For the second version of Ducasse's dish, I made some big changes-
Sometimes I do the dish with cod and in the past I did it with Chilean Sea Bass. I don't buy Chilean Sea Bass any longer due to sustainability issues, and I really didn't want to use cod. A bit boring I thought. Then on a lark I stopped at Trader Joe's and I found this elusive fish in the freezer case:
In the Northwest we regard "Black Cod" as highly as the mighty salmon, dungeness and king crabs. The chi-chi name is "sablefish," but whatever you call it is a superior fish--oily, firm flesh and lends itself to a variety of cooking methods. I typically smoke it and serve it in a shallow dish with an Asian soup. Black Cod is also delicious marinated in Alaskan Brewing smoked porter and then slowly braised and served with steamed bok choy. Although it was frozen, I couldn't thank Trader Joe's enough. It's rare that we see black cod fresh even when it's in season.
Instead of going with Great Northern beans this time I used dried garbanzo beans. We always called them garbanzo's when I was a kid, but I suppose that "chickpea" sounds a little more contemporary. My thinking was that garbanzo's would be more flavorful than Great Northern beans, (certainly more flavorful than canned), and I'd still be within the French-Medittereanean theme of the Ducasse dish. I considered the flavor of the beans to be more compatible with the black cod and squid.
The beans take time, starting with a soak overnight in water. Then on day two you cook the beans for 1 1/2 hours in a pot of water, carrot, onion, celery and unpeeled garlic cloves. Once the beans are tender, step three calls for steeping herbs in the beans off the heat. You don't drain the beans or remove the vegetables at this point, just add the herbs and some olive oil and let it sit off the heat about an hour. The beans pick up just a whisper of the scent of the herbs. Step four calls for processing the beans into a paste and adding only the bean water to thin the sauce. Then the fifth step is to pass the rough puree through a fine sieve. Finally, just before service you heat up the bean puree and season and add a dash of olive oil. I reserved some of the whole garbanzo beans for the garnish. I followed the steps in the recipe fairly strictly this time and the results were evident--a smooth, silky bean puree with pure flavor, (not the diluted flavor of canned beans).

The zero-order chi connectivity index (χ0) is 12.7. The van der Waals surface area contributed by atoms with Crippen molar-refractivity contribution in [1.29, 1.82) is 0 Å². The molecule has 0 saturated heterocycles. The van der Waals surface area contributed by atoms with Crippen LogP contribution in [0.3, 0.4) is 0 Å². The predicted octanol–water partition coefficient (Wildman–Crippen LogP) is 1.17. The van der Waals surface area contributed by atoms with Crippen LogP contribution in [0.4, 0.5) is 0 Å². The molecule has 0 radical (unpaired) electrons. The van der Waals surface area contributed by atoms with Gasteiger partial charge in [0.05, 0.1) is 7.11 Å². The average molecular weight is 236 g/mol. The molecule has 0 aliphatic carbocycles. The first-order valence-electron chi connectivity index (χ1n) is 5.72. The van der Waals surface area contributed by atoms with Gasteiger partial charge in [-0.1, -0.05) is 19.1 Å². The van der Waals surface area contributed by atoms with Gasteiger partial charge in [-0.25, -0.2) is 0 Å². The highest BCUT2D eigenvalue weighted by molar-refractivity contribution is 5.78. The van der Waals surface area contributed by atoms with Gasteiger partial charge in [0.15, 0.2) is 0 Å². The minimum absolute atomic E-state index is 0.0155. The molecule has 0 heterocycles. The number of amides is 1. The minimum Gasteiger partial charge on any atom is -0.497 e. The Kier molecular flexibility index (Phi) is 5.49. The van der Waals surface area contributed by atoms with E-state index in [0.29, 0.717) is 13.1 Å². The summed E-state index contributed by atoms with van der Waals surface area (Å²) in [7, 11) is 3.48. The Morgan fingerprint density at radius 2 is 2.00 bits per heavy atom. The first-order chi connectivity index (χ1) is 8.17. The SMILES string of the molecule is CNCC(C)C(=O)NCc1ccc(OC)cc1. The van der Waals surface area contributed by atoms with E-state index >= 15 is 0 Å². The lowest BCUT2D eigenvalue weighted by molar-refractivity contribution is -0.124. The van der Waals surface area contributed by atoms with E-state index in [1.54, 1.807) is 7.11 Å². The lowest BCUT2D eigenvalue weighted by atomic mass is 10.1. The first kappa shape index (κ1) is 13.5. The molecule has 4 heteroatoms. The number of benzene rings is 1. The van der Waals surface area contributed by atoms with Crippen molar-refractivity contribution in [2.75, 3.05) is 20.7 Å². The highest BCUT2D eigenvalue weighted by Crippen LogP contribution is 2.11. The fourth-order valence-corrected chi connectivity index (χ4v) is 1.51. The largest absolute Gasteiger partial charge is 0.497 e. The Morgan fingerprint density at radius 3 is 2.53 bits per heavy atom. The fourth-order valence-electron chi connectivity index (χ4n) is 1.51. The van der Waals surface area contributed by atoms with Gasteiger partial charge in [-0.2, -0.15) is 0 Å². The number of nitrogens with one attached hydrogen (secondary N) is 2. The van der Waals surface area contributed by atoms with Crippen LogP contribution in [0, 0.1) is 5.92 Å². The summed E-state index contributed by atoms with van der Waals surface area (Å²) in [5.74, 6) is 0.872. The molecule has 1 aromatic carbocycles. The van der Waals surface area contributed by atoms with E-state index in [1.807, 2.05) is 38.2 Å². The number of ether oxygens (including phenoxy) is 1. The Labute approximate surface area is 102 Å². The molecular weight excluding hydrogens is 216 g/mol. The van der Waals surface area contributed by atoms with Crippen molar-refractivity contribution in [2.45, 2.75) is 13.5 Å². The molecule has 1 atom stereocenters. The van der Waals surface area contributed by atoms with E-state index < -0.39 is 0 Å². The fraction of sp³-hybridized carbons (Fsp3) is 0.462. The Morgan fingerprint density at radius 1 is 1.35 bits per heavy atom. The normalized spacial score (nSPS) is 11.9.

The recipe calls for adding a dash of sherry wine vinegar to the bean puree, but this time I took a turn and made a syrup from this wonderful product-
Since I wasn't adding the tang of vinegar to the beans, my intention was to use the blood orange balsamic as a garnish but provide the sour boost of vinegar to cut the rich bean sauce and the oil in the black cod. I didn't want to just swig runny vinegar on the fish and the squid, so I reduced it into a syrup, a technique I often use to reduce the acid of the vinegar and bring out the sweetness. The reduced sweet and sour syrup had notes of orange and citrus which married beautifully to the richer elements of the dish.
The squid was flash-fried in a hot pan in olive oil for no more than 20 seconds, then tossed in fresh lemon juice. In this dish, the squid adds texture and flavor while staying within the theme of "seafood," and letting the black cod take the centerstage.
Although it took a week and the dish underwent some major changes, it was worth the time. Clams could work as the garnish to the black cod, maybe mussels, possibly oysters. But those creatures don't have the texture, delicate flavor and stunning presentation showed by squid.
Sablefish with Seared Squid, Chickpea Puree and Blood Orange Balsamic Syrup-